Hong Kong to destroy 28 tonnes of ivory

| 23rd January 2014
In a landmark decision, the Hong Kong Endangered Species Advisory Committee has voted to destroy almost the entire ivory stockpile, 28 of its estimated 33 tons.
The legal Chinese domestic market is the single most important factor behind the massacre of thousand of elephants every year.

The Committee has confirmed that apart from a small amount being saved for educational purposes all the stocks of ivory held by Hong Kong will be destroyed over a 1 to 2 year period. The first destruction will take place in the first half of this year.

The vote for the destruction was unanimous and the committee considered also that the costs of security and the management burden associated with monitoring the stockpile was too great to continue and destruction was the only viable option.

HK teaching Beijing a lesson

Hong Kong now follows China, the United States, Philippines, Gabon and Kenya. "Hong Kong is teaching a lesson to Beijing", said Elephant Action League's Executive Director Mr Andrea Crosta.

"The decision to destroy almost the entire stockpile dwarfs the destruction of only 6.1 tons in mainland China on January 4th, and shows that the Hong Kong authorities are taking the issue much more seriously." 

"The next challenge, which is the most important, is to eliminate the ivory demand and curb the illegal trade. The legal Chinese domestic market is the single most important factor behind the massacre of thousand of elephants every year."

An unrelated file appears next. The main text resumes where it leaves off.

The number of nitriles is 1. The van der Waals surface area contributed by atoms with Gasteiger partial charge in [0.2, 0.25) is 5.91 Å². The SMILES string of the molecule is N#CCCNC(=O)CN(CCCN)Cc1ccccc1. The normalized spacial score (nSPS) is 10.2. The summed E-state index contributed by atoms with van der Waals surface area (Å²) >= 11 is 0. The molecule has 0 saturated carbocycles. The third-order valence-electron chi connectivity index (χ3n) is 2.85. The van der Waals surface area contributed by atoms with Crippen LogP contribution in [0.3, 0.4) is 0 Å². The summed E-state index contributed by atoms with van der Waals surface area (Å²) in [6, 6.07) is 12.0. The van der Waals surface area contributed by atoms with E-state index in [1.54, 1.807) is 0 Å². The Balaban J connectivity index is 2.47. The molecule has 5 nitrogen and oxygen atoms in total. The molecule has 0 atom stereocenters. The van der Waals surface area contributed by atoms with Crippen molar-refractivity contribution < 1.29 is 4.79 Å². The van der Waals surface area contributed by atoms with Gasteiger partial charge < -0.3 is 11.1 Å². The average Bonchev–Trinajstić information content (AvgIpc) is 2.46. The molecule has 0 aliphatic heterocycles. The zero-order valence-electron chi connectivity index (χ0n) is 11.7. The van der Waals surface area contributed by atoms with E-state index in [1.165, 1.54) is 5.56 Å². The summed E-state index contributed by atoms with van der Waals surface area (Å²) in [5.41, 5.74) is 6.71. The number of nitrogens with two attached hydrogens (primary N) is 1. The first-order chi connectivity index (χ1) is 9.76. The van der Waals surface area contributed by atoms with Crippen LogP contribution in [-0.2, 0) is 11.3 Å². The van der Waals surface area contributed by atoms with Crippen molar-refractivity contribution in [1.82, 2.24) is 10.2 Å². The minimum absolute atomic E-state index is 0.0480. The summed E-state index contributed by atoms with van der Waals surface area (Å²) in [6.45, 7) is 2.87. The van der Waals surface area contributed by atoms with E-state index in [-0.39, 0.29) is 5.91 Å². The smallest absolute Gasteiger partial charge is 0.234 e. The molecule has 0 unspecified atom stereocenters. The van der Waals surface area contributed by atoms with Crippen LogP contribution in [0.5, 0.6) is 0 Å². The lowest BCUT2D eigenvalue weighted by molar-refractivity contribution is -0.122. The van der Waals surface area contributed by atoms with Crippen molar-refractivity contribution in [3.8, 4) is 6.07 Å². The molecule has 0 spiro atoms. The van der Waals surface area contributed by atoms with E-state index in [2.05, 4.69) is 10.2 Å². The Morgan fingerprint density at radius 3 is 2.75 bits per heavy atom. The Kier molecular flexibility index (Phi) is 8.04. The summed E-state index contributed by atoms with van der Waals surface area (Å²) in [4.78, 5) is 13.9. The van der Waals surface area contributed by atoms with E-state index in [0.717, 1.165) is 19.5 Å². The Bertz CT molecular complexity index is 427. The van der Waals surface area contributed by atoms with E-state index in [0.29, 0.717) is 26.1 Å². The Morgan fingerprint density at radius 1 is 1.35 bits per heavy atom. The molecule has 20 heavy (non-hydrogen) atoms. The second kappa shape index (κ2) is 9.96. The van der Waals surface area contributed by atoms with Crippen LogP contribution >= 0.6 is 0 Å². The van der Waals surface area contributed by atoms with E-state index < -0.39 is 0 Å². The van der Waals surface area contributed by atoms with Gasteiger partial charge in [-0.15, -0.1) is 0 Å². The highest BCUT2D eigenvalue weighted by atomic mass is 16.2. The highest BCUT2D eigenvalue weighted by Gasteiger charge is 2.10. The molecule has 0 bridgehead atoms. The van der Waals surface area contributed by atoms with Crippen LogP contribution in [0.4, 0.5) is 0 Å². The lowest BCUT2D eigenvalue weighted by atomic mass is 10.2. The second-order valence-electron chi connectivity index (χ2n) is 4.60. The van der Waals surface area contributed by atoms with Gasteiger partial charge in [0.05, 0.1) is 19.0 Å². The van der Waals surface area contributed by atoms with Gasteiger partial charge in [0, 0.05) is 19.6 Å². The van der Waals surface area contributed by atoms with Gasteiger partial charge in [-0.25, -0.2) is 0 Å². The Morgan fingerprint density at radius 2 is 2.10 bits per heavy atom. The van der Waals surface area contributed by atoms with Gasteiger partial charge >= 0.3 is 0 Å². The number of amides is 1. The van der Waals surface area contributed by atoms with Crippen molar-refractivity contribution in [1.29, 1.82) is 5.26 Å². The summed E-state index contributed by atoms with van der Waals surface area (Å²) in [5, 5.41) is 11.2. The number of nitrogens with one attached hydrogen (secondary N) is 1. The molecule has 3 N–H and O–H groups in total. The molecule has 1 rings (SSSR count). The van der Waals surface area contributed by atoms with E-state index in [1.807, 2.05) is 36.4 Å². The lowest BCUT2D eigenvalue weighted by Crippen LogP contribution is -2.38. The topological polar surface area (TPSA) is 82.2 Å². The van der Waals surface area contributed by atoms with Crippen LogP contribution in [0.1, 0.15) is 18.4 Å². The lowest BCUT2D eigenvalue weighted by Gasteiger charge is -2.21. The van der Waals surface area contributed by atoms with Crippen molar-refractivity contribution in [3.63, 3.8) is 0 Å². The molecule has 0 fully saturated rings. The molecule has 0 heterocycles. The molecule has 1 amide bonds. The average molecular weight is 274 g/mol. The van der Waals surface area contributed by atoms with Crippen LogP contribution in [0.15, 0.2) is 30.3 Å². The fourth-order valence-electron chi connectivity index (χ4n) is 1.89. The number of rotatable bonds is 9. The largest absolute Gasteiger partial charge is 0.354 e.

35,000 African elephants killed every year

Over 35,000 elephants are killed every year in Africa for their ivory. In many African countries elephants are now extinct or very endangered.

The illegal ivory trade is also the cause for a heavy human death toll. It provides funds to criminal and terrorist groups, and hundreds of people die every year trying to defend or kill elephants, leaving behind orphans, widows and entire local communities exploited.

China is the final destination of most of the illegal ivory from Africa, with tens of tons of ivory smuggled into the country every year and then processed at carving factories authorized by the government.



Protest at Chinese Embassy Saturday 25th January 2014.

Details in The Ecologist in "Give elephants a future!"



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